Degrees of Comparison


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Degrees of Comparison

 

a grammatical category that expresses the degree of a quality that characterizes a given object or action. Positive, comparative, and superlative degrees are distinguished. Some languages have only two degrees of comparison: the positive degree and the elative, which combines the meanings of the comparative and superlative degrees. The comparative degree indicates the presence of some quality to a greater degree in one object than in another; the superlative indicates the presence of some quality to a greater degree in one object than in all other objects. The positive degree designates a quality irrespective of degree.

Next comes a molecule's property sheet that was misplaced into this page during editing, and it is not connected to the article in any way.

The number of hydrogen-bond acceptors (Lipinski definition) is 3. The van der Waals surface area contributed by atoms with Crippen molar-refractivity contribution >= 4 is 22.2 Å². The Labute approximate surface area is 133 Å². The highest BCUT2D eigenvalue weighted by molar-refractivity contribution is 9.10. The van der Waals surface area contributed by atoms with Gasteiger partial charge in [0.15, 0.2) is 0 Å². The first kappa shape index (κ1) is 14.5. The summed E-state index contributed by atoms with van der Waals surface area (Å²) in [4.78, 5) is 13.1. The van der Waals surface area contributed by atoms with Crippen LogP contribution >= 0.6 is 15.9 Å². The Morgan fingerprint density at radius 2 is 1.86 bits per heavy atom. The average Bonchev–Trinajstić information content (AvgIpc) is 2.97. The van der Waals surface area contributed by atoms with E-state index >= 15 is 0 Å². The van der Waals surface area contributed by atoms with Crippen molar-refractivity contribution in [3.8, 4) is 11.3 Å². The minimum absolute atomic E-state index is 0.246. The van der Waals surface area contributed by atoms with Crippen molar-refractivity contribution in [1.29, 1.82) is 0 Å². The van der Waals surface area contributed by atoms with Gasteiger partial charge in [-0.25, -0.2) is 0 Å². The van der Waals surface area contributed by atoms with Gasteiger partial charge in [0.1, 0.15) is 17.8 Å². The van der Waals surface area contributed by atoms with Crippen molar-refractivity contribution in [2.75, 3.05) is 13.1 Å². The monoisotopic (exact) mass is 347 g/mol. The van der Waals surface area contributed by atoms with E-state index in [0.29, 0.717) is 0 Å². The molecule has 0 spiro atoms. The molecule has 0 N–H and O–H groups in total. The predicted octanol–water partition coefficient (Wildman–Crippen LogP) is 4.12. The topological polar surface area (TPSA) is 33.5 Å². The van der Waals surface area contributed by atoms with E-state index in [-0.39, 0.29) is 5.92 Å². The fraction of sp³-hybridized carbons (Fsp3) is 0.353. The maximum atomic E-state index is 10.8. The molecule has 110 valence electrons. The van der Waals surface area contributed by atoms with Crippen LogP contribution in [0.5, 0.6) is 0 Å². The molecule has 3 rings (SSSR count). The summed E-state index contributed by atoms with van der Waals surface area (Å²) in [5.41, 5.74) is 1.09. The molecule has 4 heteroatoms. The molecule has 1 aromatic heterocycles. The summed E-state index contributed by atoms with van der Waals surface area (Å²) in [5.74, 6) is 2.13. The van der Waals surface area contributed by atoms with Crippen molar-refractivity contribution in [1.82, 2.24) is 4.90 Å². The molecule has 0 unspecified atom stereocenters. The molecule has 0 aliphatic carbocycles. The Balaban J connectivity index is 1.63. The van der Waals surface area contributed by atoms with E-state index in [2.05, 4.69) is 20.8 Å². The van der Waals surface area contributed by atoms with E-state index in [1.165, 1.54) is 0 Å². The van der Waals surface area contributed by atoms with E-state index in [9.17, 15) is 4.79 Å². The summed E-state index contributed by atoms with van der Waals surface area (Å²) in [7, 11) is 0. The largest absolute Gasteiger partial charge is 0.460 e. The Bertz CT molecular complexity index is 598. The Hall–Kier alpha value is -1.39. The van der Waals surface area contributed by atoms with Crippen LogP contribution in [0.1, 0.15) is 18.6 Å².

Degrees of comparison are found mainly in adjectives and adverbs. For example, from the adjective umnyi (“wise”) are formed umnei (“wiser”) and umneishii (“wisest”); from the adverb umno (“wisely”) is formed umnee (“more wisely”). In some languages, however, degrees of comparison are also encountered in nouns and verbs understood to signify a quality, as can be seen by comparing the Komi kužǝ (“he is able to”) and kužǝjyk (“he is more able to”). Degrees of comparison may be expressed by affixes, as in umnei (“wiser”), or analytically, as in bolee umnyi (same meaning).

References in classic literature ?
Take the degrees of comparison to give you a faint idea of it: I am positively cunning; the devil is comparatively cunning; Mrs.